Shortly after UFO sightings, a cobweb-like and jellylike material that is also slightly radioactive falls to the ground. Several hours after the sighting, the substance called “angel’s hair” vanishes completely.
When holding in the side, the “hair” was said to disintegrate or transform into cottony tufts with an unpleasant odor. The substance is referred to as “angel’s fur” by American ufologists, “siliceous cotton” by Italians, and “the Madonna’s present” by the French to describe semitransparent threads that fall from the heavens.
In 1954, ufologists started debating the phenomenon. On October 27, 1954, two men, Gennaro Lucetti and Pietro Lastrucci, stood on the balcony of a hotel in Venice’s St. Mark’s Square.
The men were startled to see two “shining spindles” floating across the sky. As they zipped along, the artifacts left a fiery white trail. Both artifacts traveled at a high rate, but one was a long way away from the other. The objects then made a U-turn and flew west, heading for Florence.
On that afternoon, there were rumours of an unplanned break in a soccer match played in one of Florence’s stadiums. The players, referees, and about 10,000 fans just stood there, staring at two objects that flew over the stadium.
Between 14.20 and 1429, three unidentified aircraft flew over the city three times. After the artifacts vanished, a number of mysterious cobweb-like threads began to fall to the arena.
When holding in the palm, the material quickly disintegrated. Just a student, Alfrede Jacopozzi, was able to pick up a few threads of it and seal them in a hermetic test tube. Professor Giovanni Canneri, director of the University of Florence’s Chemical Analysis Institute, received the tube from Jacopozzi.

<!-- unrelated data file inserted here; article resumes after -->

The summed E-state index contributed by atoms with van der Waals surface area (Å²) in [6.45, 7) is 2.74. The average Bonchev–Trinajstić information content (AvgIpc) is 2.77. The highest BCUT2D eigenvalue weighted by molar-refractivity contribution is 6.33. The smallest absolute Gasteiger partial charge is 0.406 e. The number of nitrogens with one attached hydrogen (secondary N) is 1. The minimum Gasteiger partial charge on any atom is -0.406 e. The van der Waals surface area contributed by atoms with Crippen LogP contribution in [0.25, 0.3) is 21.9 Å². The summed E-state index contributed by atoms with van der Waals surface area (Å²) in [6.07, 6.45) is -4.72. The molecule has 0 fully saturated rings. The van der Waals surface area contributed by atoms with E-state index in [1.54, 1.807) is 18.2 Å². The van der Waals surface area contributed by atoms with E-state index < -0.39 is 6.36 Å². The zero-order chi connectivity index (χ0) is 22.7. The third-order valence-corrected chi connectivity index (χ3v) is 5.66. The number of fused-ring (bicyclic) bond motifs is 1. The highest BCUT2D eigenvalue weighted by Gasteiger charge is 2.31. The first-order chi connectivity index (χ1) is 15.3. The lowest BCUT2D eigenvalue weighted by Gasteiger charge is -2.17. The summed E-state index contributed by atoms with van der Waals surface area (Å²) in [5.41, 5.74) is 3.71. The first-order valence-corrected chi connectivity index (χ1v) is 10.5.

Professor Danilo Cozzi, Prof. Canneri’s colleague, conducted a series of tests on the mystery find. “It’s a fibrous substance that can withstand a lot of stress and torsion.
When heated, the substance darkens and evaporates, leaving behind transparent sediment that melts away. Boron, silicon, and magnesium were discovered in the sediment. Professor Cozzi speculated that the material may be a form of boron-silicon glass.
The stuff, according to American ufologist Charles Maney, was “the UFO excess energy that materialized.” “While fading away,” he claims, “the treads return to their dimension or some other space-time continuum.” According to a British ufologist, “angel’s hair” is a form of ectoplasm emitted during a spiritualistic session.
In 1967, B. V. Lyapunov, a Soviet-era scientist who popularized science, obtained a sample of “angel’s hair” from New Zealand. A tightly sealed tube held an unknown substance with a volume of less than one tenth of a cubic centimeter.
A group of scientists performed a thorough examination of the substance. The substance “is a fine-fibered material; some of its fibers are less than 0.1 micron in diameter,” according to physicist L. V. Kirichenko, a specialist in radiometry. The majority of fibers are twisted in bundles or different 20 micron-wide “threads.”
The threads seem to be semitransparent and whitish. There are no known analogues for the drug under investigation.” Academician I. V. Petryanov-Sokolov summarized the material’s research by saying, “The sample is of great interest as a material with exceptionally fine fibers.” The substance is unlikely to have been created by nature.”
Unfortunately, the substance’s entire supply was depleted during the study. Despite the fact that the phenomenon was repeatedly identified in this region, no new samples of “angel’s hair” have ever been obtained.
The British Society for UFO Studies reported in August 1998 that strange cobwebs dropped to the ground shortly after a UFO sighting in North Wales. Mrs. Stanfield, 60, and her daughter-in-law saw “about 20 silver balls in the sky” before seeing cobweb-like substance that fell to the ground.
There are moments when a bright blue sky produces “angel’s feathers.” In 1898, residents of Montgomery, Alabama, reported seeing a “flying web type substance” fall from the sky.
The material’s threads resembled fluorescent asbestos fibers, according to eyewitness accounts.
On February 10, 1978, a large number of sticky fibers fell from the sky for two hours in the area of Samaru, New Zealand’s coastal region. Despite being “considerably finer than cobwebs,” the fibers were clearly visible against a bright blue sky.
Some of the fibers resembled tennis ball-sized knots that were slowly unwinding through the air. Others floated in a clump that resembled the heat wake of a jet plane. A spokesman for New Zealand’s Department of Science and Industry Research said, “I’ve never heard of anything like that.”